By 1914 J.L. Kraft & Bros. Company, which later became Kraft Foods Inc. opened its first cheese manufacturing plant in Stockton, Illinois. We developed a process, patented in 1916, for pasteurizing cheese so that it would resist spoiling and could be shipped long distances. The company grew quickly and expanded into Canada in 1919. Kraft saw a large increase in business during World War I, when the United States government provided cheese in tins to their armed forces.

   Kraft served as the company's president from 1909 until his death in 1953. Over the years, we introduced many innovative products and used progressive marketing techniques to make his company one of North America's leading food producers. The company introduced Miracle Whip in 1933 at the Century of Progress World's Fair.

   Kraft was an amateur jewelry maker. He also supported the North Shore Baptist Church in Chicago and was a strong proponent of religious education for young people.

   J. L. Kraft and his wife Pauline, had one daughter, Edith (c1916-2012).

God gifted me with creativity as an inventor of processed cheese

   I patented pasteurized cheese that had a much longer shelf life than ordinary cheese, though connoisseurs complained that I had literally "killed the cheese," and makers of what is now called "natural cheese" (unpasteurized) demanded that Kraft be forced to sell its product as "embalmed cheese". Instead, federal regulations eventually required me and other makers of altered cheese products to market such foodstuffs as "processed cheese". While I controlled the company, we introduced Velveeta in 1928, Miracle Whip in 1933, macaroni and cheese in 1937, Parkay margarine in 1940, sliced processed cheese in 1950, and Cheez Whiz in 1952.

   "After we are gone", I wrote in a company newsletter, "there will be Kraft salesmen trekking the veldt of Africa, braving the snows of Siberia and battling the superstitions of Mongolia, all earnestly striving to increase sales, which by that time will be far in excess of a hundred million. This will be done for the glory of God.”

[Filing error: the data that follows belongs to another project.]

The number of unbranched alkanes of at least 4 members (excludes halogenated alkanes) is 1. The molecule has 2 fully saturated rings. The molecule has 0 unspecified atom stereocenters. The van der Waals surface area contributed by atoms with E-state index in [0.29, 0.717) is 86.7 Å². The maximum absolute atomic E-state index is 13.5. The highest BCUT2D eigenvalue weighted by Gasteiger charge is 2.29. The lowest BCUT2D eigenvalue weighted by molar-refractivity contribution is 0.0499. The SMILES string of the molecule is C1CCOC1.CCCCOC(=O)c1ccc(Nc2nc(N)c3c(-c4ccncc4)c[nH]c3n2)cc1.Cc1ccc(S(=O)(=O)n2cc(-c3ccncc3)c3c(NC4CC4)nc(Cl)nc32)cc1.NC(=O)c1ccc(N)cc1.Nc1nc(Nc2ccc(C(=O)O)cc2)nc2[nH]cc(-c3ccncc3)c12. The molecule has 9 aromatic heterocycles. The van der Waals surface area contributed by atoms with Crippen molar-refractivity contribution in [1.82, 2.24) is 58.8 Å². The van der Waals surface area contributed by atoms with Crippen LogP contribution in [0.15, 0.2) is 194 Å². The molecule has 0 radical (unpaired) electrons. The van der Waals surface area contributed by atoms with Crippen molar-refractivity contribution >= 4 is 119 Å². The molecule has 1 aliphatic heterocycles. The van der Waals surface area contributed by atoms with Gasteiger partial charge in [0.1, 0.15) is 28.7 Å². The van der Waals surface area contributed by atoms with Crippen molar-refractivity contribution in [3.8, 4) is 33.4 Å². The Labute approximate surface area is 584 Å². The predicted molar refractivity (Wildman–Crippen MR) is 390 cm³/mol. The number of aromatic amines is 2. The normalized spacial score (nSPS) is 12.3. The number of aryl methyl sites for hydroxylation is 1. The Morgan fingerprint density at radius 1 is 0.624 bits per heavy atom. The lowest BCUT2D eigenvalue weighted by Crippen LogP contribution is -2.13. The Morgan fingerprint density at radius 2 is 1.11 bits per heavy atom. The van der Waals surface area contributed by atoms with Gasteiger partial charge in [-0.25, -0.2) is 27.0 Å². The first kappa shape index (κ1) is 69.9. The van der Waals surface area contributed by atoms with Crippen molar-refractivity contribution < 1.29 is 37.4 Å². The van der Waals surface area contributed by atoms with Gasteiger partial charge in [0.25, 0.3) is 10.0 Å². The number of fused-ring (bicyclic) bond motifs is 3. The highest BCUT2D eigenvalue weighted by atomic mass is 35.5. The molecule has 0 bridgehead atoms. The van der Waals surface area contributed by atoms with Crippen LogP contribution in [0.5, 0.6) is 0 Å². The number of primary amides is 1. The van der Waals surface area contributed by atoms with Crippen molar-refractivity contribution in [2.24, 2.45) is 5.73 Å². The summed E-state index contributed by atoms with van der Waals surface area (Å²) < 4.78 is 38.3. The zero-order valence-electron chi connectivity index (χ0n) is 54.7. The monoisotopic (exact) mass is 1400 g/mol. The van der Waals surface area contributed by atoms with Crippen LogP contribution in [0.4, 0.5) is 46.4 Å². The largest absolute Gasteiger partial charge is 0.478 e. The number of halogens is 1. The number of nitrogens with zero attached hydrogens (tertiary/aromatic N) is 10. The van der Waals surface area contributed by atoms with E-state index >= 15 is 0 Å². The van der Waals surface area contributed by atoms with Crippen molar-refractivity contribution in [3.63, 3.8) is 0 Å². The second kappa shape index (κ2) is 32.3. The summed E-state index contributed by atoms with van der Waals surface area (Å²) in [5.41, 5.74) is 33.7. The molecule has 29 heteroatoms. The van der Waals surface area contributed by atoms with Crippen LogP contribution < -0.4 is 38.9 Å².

We honored God through our tithing

   How much do you give in offerings to your church? I know that’s a loaded question. Here’s why I am asking. Recently a report titled “The State of Church Giving” was released. The report used data from mainline churches across the United States and it noted that financial giving was at its lowest point in forty-one years. Church members were giving about 2.38 percent of their income.

   I understand and you do too that times are tough financially. In fact, the bad economic situation across our country and even around our world may get worse. But poverty is not an excuse for not giving. In the first century when the apostle Paul wanted to motivate the relatively well-off Corinthians to give generously, he pointed to the very poor Macedonians. He wrote that the Macedonians’ “great trial of affliction the abundance of their joy and their deep poverty abounded in the riches of their liberality (2 Corinthians 8:2).” In other words, troubles plus poverty, plus joy in the Lord resulted in gracious, generous giving. It is our joy in the Lord that overcomes troubles and poverty when it comes to our offerings to the Lord (see also Mark 12:41-44).

James Lewis Kraft Hearing His Voice Testimony